But often his training in the ring led to more pugilistic encounters, mostly, as he saw it, “to protect who and what I am as a person and musician”. He could be aggressive and ruthless with his own musicians, who he seemed to be continually firing or seeing walk out. He hit and punched saxophonist John Coltrane for being “strung out on heroin and drink”, and once knocked out drummer Max Roach. He would physically fight with bartenders, waiters, promoters and club owners. “I’ll fight at the drop of a hat if I think someone has wronged me,” he said.
Boxing also mirrored his political assertiveness. Born to a comfortable middle-class family (his parents had a cook and a maid), Miles was bright and articulate from an early age. Not only was his upbringing rare within black musicians of the pre-60s in that he had never known poverty, but it was also highly politically conscious and active. His father was a successful dentist who was an admirer of the political radicalism of Marcus Garvey, and he ran for State Representative for Illinois in the 30s.
Miles grew up in a city that saw race riots and segregated schools, and he had a very early sense of black pride and respect. Throughout his life he saw it as a personal crusade to fight “Uncle Tom-ism”, and from the 50s onwards he mostly turned his back on audiences when he was playing, and refused to announce songs, take bows or introduce his band.
He railed against the racist American system (and the notion of what James Baldwin once called “these yet to be United States”). Not only did he deliberately set out to make his music appeal, unlike that of many of his contemporaries, specifically to a young black audience, but he played benefit concerts for the NAACP (the National Association for the Advancement of Colored People) and CORE (the Congress of Racial Equality).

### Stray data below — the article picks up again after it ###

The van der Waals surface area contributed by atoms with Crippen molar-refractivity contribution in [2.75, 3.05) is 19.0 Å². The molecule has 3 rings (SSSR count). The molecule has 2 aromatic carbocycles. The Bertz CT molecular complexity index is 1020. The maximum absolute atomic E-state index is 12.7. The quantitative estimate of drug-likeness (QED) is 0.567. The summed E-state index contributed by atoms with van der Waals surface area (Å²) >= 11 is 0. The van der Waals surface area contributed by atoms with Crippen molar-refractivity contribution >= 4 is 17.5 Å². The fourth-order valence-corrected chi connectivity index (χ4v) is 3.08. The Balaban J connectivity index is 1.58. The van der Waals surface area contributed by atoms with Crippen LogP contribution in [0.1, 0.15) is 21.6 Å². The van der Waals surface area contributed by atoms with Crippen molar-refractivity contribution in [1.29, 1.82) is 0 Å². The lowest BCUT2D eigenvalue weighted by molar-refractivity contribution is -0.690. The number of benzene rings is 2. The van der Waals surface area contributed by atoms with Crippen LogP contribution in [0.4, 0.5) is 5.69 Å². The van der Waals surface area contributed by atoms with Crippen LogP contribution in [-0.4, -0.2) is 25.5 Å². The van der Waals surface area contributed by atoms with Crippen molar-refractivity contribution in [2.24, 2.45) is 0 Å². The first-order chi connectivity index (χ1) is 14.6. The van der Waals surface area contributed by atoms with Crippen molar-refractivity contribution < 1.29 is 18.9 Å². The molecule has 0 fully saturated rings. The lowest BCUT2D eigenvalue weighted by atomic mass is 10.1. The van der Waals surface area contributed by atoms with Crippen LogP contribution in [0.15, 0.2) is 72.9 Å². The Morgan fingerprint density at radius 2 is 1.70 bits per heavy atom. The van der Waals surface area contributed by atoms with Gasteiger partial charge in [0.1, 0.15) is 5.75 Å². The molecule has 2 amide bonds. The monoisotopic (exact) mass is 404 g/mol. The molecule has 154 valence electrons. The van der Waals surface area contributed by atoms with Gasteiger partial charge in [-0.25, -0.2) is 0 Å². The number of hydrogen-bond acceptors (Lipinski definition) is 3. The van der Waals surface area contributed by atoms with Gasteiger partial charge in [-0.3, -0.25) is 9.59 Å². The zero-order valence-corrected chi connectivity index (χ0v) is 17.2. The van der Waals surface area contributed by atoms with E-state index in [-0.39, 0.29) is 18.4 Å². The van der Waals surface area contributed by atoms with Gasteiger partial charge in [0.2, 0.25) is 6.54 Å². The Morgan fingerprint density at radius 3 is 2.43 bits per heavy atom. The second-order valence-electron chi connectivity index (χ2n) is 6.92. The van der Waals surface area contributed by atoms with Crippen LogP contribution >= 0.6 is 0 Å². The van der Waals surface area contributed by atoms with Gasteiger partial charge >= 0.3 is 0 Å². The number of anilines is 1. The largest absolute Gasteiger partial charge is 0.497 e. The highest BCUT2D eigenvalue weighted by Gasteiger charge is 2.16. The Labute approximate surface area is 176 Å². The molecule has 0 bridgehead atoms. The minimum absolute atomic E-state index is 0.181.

More often than not, however, Miles sparked controversy. Possessing a self-confidence and self-belief that undoubtedly bordered on arrogance, Miles could be ill-tempered and dogmatic. As Charlie Parker’s biographer Ross Russell has written: “Outwardly Miles seemed unemotional and unconcerned, but inside he seethed with hostility.”
He would often argue in public and in the pages of magazines about other musicians’ abilities. He once described 60s’ avant-gardists Cecil Taylor and Eric Dolphy as “some sad shits”. He attacked the 1971 Grammys because the awards “went to white people copying black people’s shit”. He suggested there should be a new award system for the black artists: the Mammy Awards. And he once turned down an invitation to pose for photographer Richard Avedon simply because his record company had expressively asked him to accept. “When people ask you to do something,” said the wilful Davis, “all you can say is no.”
His outspokenness could also get him in trouble. In 1959 he was hit violently by a policeman and arrested outside the very club in which he was about to perform, and in 1969 he was shot at while driving his Ferrari in New York.
Yet, for all this conflict, one thing abides: the majesty of the music. Because of his chameleonic ability to change, it has often been stated (originally by Duke Ellington) that Miles Davis was “the Picasso of modern music”. If that sounds like hyperbole, what is true is that, like Picasso, he was hooked on the dynamic of change. He demanded a lot of himself, his musicians and his audiences, and he often placed himself in opposition to prevailing forces. Staying ahead was his guiding principle: “I have to change – it’s like a curse” becoming his most famous maxim.